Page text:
I was going to start this review out with something witty, maybe something a little dirty. Something like, "Reading Joey Comeau's book Overqualified is like losing your virginity to an ugly girl: it's fun and awesome and it leaves you feeling strangely sad for the next few days."
But there are people all over the internet who have started out with things way more clever than anything I could come up with. So how I'd like to start out instead is:
You need to read Overqualified. You don't want to buy it, I guess I can understand that--times are hard all over. But you should find a way to read this book. I'd offer to lend you mine, but screw that. There are some books that are meant to be lent out. Some books, you close the back cover, and you know, you just know that you should immediately pass them on. On The Road. Fear And Loathing In Las Vegas. Books like that. Overqualified is also a book like that.
Problem is, I always hate passing those books on. So like I said, you aren't getting my copy.
But you really should get someone's. Maybe your own, if I have anything to do with it.
It isn't exactly a novel, but it's definitely a story. See, it's a bunch of cover letters. But it isn't one of those stupid things like people who write fake letters to corporations in order to get silly responses. Or whatever those books do, I don't know. Literary fart jokes, I guess is what they are. Overqualified isn't like that. I mean, it has its fart-joke moments, which are totally pimp, but it also has the slow-burn intelligent build-up that catches you off guard and makes you laugh Cherry 7-Up out your nose.
For me, the story actually started on the back cover. It goes like this (straight-up jacked from Comeau's website):
Cover letters are all the same. They're useless. You write the same lies over and over again, listing the store-bought parts of yourself that you respect the least. God knows how they tell anyone apart, but this is how it's done.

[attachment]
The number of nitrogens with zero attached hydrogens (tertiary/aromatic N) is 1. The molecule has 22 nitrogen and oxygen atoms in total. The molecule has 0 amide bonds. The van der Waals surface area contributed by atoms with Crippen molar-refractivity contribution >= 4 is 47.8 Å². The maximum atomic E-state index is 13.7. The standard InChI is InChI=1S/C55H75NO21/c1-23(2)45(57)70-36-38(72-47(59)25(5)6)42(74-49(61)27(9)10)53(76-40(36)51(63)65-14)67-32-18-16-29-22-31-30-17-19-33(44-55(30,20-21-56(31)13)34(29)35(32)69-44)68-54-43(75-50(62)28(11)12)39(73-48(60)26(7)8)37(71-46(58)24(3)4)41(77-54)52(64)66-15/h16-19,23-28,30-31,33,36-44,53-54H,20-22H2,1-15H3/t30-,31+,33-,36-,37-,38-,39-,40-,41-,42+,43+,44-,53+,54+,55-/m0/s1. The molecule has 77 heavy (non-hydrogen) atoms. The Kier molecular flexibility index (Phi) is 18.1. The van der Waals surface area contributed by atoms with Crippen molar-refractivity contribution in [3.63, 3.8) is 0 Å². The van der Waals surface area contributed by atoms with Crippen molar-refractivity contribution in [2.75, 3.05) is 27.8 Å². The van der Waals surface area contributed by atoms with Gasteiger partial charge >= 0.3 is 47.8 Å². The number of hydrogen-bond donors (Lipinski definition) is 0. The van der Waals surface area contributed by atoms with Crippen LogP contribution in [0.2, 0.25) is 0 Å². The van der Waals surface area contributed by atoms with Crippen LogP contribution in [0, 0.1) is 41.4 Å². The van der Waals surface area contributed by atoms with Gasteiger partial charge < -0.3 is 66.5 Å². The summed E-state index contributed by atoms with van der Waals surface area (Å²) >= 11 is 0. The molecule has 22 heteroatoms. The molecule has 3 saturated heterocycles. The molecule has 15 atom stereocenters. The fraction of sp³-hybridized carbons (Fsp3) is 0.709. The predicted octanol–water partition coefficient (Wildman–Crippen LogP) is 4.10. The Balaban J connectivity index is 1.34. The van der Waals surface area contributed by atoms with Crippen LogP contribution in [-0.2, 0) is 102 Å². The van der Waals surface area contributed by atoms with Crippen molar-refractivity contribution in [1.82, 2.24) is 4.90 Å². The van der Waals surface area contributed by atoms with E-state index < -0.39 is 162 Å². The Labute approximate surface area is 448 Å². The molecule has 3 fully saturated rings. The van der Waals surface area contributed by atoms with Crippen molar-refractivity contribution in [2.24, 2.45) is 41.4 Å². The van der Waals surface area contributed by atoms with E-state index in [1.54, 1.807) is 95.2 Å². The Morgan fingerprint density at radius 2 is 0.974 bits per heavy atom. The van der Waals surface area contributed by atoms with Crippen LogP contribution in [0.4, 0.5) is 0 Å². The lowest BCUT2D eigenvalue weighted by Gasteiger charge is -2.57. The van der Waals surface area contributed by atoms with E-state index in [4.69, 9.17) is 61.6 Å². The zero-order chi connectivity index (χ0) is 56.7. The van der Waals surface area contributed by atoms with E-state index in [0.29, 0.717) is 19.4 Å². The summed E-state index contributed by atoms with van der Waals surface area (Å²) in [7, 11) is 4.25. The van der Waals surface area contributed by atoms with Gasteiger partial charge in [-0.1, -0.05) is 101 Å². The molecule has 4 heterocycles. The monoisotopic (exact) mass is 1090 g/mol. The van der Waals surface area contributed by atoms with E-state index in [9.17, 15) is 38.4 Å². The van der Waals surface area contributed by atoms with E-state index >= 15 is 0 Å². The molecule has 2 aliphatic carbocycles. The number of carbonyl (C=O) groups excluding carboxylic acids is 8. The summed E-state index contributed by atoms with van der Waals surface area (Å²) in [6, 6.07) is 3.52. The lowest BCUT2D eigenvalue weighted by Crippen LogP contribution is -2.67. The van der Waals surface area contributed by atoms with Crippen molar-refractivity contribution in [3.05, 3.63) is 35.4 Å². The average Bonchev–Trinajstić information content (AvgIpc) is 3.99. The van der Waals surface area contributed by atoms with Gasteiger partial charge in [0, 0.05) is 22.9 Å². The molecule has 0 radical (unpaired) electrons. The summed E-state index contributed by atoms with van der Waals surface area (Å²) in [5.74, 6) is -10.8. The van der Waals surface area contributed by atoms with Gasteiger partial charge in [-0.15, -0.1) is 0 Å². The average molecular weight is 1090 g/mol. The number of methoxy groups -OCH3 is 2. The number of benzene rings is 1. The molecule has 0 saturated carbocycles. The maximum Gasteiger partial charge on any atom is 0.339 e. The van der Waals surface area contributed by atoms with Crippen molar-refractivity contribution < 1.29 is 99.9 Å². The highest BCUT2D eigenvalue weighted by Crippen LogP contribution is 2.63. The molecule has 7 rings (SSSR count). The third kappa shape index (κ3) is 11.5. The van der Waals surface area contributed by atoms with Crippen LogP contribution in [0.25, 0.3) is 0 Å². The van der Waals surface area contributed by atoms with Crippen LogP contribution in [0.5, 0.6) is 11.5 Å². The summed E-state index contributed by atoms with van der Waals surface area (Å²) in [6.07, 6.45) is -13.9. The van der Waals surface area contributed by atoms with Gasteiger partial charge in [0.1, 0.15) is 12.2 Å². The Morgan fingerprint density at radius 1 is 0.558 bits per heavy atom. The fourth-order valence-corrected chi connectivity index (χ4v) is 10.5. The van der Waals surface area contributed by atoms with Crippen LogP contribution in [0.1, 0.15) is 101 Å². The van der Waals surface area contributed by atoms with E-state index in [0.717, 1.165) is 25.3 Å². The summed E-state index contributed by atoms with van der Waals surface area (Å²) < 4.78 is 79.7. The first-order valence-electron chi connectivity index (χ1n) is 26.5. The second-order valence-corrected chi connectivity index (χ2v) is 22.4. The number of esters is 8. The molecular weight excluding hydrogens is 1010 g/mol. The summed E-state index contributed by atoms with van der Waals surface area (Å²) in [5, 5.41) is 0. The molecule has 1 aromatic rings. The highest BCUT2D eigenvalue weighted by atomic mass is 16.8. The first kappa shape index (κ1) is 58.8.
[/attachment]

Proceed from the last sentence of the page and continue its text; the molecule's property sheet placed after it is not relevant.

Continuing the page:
And then one day a car comes out of nowhere, and suddenly everything changes and you don't know if he'll ever wake up. You get out of bed in the morning, and when you sit down to write another paint-by-numbers cover letter, something entirely different comes out.
You start threatening instead of begging. You tell impolite jokes. You talk about your childhood and your sexual fantasies. You sign your real name and you put yourself honestly into letter after letter and there is no way you are ever going to get this job. Not with a letter like this.
And you send it anyway.
Inside, the story begins in earnest, and it makes you laugh, like really laugh, the kind of thing where if you're the type of person who wrote "LOL," you'd totally write it when texting about it to a friend later.
And then it turns on you.
Because you'll be right there in the middle of a laugh, and the smile freezes right where it is because it's so sad all the sudden that your face doesn't have time to keep up with what you're feeling. And before you can even work up tears, he's moving on again, and you're laughing your ass off, but you're still on guard, you still don't want to open yourself up for that surprise sad.
It's a lot like life that way.
You don't know what to expect--might be funny, might be heart-breaking. But dammit if it isn't interesting.
I bought this book a while back, and I've been meaning to write about it since it arrived. Honestly, I've been meaning to write about it since before I even purchased it. I wasn't sure how it was going to be. I was ready to link to the "buy it" page and tell you that you might as well, what the hell else do you have to do with your cash.
Or I was ready to say not to waste your money--all the hype that I'd seen online was bullshit.
I was ready to be indifferent about it--buy it if you're a fan of A Softer World, it's not bad, but whatever.
What I didn't plan on was being touched by a book. What I mean by "touched" is that I slowly put the book down, and I chewed the corner of my lip, like I do when I think a little too hard, and stroked my chin--a habit so addictive that I had my first nephew doing it when he was two years old and didn't even have any facial hair to stroke while he pondered.
I thought about things. My life, mostly. What it was, what it wasn't, what I wanted out of it. I thought about my failings, and I thought about the areas in which I consider myself a success. I thought about sitting on the roof and looking up at the setting moon and kissing a girl. I thought about heartbreak, and loss, and happy times--which, once they're over with, are a lot like heartbreak and loss.
I thought about a lot of shit, is what I'm saying.
And that's what I look for in a book, is something that makes me think and something that makes me feel. Overqualified did both.
I'm not saying it'll have the same effect on you, but I'm saying you should drop the ten bucks to find out. Hey, here's even a convenient link.
Because--and this is how I should have started this review--Joey Comeau's Overqualified is like a prostitute for your soul: You spend the cash, and you get a ride. Maybe you'll feel a little weird about it later, but it's totally worth it.